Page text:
How expensive is it to raise
Ontario Regional Fact
Are parents in Ontario saving
- Parents in Ontario are among the most likely
in the country to believe that it will cost more than $200,000 to
raise a child to the age of 18 (48% vs. 42%
- When asked about costs to attend a Canadian
university, including living expenses, 64% of parents in Ontario
estimate that in 15 years it will cost between $25,000 and $50,000
per year (vs. 63% nationally).
How many parents in Ontario have life
- Eight out of ten parents say they
aren’t saving enough:
- Six per cent say they are spending more
money than they earn each month (vs. 8% nationally);
- Twenty-eight per cent are living paycheque
to paycheque with no savings (vs. 30% nationally);
- Forty-four per cent say they are saving a
little bit, but not enough (vs. 41% nationally).
- Twelve per cent say they are saving about
10% of their earnings each month (vs. 13% nationally) and 9% say
they are saving more than 10% (same as national
About the TD Insurance Parents and
Finances survey From December 10-17, 2009, Vision Critical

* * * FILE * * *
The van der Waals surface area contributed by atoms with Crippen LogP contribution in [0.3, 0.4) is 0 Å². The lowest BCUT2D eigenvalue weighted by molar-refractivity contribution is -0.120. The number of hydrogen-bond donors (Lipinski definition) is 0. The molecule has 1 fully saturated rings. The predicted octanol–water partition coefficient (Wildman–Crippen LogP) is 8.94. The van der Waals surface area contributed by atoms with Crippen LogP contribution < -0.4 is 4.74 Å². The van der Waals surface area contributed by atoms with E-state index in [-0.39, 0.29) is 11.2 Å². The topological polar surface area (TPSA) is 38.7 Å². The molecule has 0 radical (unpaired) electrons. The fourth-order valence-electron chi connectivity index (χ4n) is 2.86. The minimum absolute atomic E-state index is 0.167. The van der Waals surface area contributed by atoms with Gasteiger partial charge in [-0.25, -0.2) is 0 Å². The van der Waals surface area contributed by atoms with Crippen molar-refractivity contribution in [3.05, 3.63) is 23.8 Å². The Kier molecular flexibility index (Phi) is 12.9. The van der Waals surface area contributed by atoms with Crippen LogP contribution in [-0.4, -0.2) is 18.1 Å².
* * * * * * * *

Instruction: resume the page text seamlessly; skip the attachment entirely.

- Angus Reid Public Opinion conducted the TD Insurance Parents and
Finances survey among 1,006 Canadian parents between the ages of 25
and 45 with children under 18. The margin of error is 3.1 per cent.
The results of the online survey have been statistically weighted
according to the most current education, gender and region census
data to ensure a representative sample. Discrepancies in or between
totals are due to rounding.
- Eighty-two per cent of parents say they have
life insurance, either through their workplace benefits program or
through purchasing a life insurance policy (vs. 79%
- More than half of parents in Ontario who
have life insurance do not believe their policy will leave enough
money to support their children to the age of 18 (52% vs. 55%
- Eighteen per cent of parents in Ontario do
not have life insurance (vs. 21% nationally).
- Of parents who do not have life
- Fifty-five per cent feel they probably
should have it.
- Thirty-six per cent say they cannot afford
- Nine per cent say they do not feel it is
Karen McCullough / Anne Locke
Paradigm Public Relations